Study to Help Women Cope with Chronic Pain
November 29, 1999
Many women describe their lives as juggling acts, constantly balancing responsibilities at work and at home. But what happens when women also have to cope with chronic pain?
Susan Reisine, chair of the Department of Behavioral Sciences and Community Health at the UConn Health Center, is studying the delicate interplay between work and family responsibilities in the lives of women with fibromyalgia, a condition marked by persistent pain and fatigue. Her work is supported by a five-year, $1.3 million grant from the National Institutes of Health.
"We're looking at ways women manage the tension between family and work responsibilities and how this tension affects their health," Reisine says. "If we can identify factors that alter the course of fibromyalgia, we can better understand how to address problems associated with the condition and help these women lead fuller, more productive lives.
"For example, if women with fibromyalgia consistently report that they enjoy their work but need more sick-time and personal time, arguments can be made for more flexibility in the workplace," she says. Little research has been done on women with disabilities or chronic illness in the workplace.
Fibromyalgia is diagnosed when the sufferer has recurring, painful symptoms in 11 or more of 18 "tender point sites." Common symptoms include fatigue, headache, muscle pain, irritable stomach, and sleep problems. Many aspects of fibromyalgia - its cause, its duration, and best treatments - are unclear. The condition occurs predominantly in women and affects an estimated three to six million Americans.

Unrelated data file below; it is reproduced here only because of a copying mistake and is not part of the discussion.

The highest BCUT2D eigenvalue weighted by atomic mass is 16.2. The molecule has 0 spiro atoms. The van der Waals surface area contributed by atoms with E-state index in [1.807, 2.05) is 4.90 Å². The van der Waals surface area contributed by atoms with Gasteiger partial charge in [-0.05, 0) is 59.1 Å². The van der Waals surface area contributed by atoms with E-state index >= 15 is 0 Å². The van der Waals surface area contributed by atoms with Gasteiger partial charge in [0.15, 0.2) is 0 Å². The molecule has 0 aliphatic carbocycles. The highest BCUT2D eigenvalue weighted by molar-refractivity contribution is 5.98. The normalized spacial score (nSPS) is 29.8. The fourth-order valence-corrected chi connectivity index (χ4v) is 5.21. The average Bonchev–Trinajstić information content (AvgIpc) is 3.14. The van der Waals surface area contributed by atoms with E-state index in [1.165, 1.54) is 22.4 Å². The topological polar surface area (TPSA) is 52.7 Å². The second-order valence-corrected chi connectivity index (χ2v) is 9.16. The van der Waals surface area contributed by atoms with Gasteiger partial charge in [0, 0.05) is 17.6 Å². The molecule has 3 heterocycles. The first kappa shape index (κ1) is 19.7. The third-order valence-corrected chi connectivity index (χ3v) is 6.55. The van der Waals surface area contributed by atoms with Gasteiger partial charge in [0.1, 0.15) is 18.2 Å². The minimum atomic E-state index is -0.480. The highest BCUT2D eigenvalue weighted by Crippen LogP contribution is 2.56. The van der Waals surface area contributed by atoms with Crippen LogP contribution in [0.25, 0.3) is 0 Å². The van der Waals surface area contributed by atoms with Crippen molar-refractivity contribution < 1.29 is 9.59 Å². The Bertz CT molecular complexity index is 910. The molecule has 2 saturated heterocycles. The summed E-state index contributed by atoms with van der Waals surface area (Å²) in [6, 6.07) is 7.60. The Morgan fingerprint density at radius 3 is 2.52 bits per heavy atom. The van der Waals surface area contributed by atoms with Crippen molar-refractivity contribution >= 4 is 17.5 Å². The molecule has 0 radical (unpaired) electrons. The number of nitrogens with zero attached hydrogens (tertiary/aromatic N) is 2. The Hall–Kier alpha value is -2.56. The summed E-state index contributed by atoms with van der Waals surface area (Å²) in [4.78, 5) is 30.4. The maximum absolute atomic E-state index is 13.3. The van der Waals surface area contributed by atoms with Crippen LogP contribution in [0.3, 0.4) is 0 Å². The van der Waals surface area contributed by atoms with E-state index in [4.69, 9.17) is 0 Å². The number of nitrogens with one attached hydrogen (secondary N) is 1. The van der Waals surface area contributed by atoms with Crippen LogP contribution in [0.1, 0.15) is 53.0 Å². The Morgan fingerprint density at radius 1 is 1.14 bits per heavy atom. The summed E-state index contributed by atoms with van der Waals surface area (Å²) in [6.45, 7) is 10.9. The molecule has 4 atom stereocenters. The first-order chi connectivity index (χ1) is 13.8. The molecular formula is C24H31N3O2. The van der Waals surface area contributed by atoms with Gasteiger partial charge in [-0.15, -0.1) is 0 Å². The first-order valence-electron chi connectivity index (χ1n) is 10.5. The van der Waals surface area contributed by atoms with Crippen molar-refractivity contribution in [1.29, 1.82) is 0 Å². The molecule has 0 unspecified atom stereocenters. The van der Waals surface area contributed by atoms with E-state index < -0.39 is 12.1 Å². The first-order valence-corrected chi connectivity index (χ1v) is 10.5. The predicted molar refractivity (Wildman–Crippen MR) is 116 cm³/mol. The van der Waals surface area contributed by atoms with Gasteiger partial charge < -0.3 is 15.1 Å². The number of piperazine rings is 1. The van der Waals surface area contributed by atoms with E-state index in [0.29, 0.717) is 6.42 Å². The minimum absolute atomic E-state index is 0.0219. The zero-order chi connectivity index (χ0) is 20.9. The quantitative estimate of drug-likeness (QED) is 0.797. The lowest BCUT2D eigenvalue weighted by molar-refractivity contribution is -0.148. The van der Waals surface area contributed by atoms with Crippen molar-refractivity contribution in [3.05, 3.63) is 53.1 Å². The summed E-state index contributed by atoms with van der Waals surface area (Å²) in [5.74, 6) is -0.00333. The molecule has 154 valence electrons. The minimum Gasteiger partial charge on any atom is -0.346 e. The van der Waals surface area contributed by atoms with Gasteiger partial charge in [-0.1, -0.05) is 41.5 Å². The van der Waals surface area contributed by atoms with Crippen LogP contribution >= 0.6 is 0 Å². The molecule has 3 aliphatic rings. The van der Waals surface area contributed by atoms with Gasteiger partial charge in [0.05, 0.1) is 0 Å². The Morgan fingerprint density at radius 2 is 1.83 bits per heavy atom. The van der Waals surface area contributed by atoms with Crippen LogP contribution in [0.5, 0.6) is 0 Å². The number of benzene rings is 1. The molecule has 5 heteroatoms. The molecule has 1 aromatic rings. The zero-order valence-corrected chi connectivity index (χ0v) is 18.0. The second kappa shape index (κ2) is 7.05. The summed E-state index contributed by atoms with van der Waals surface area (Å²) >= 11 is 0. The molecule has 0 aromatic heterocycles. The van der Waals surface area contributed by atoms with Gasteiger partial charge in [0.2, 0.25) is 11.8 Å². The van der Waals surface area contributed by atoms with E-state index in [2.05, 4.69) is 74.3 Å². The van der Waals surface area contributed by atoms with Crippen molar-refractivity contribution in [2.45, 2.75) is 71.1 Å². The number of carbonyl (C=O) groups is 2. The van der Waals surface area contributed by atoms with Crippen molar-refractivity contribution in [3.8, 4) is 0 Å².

The study is following the lives of 245 women with fibromyalgia, and an equal number of women who do not have the condition. Factors being studied include levels of workplace stress and autonomy, marital status, family income, number of children at home and their ages, emotional and physical well being, medical history, and health status.
"Physicians and family members often advise women to stop working after a diagnosis like fibromyalgia is made. However, there's no evidence to suggest that this is the best course for women," Reisine notes.
She conducted a similar national study of women, work, and the challenges of rheumatoid arthritis from 1987 to 1992, with Judith Fifield of the Department of Family Medicine at the Health Center. They found that women who worked outside the home reported better health outcomes than those who were full-time homemakers. Many of the women who worked outside the home, however, had better health status at the beginning of the study.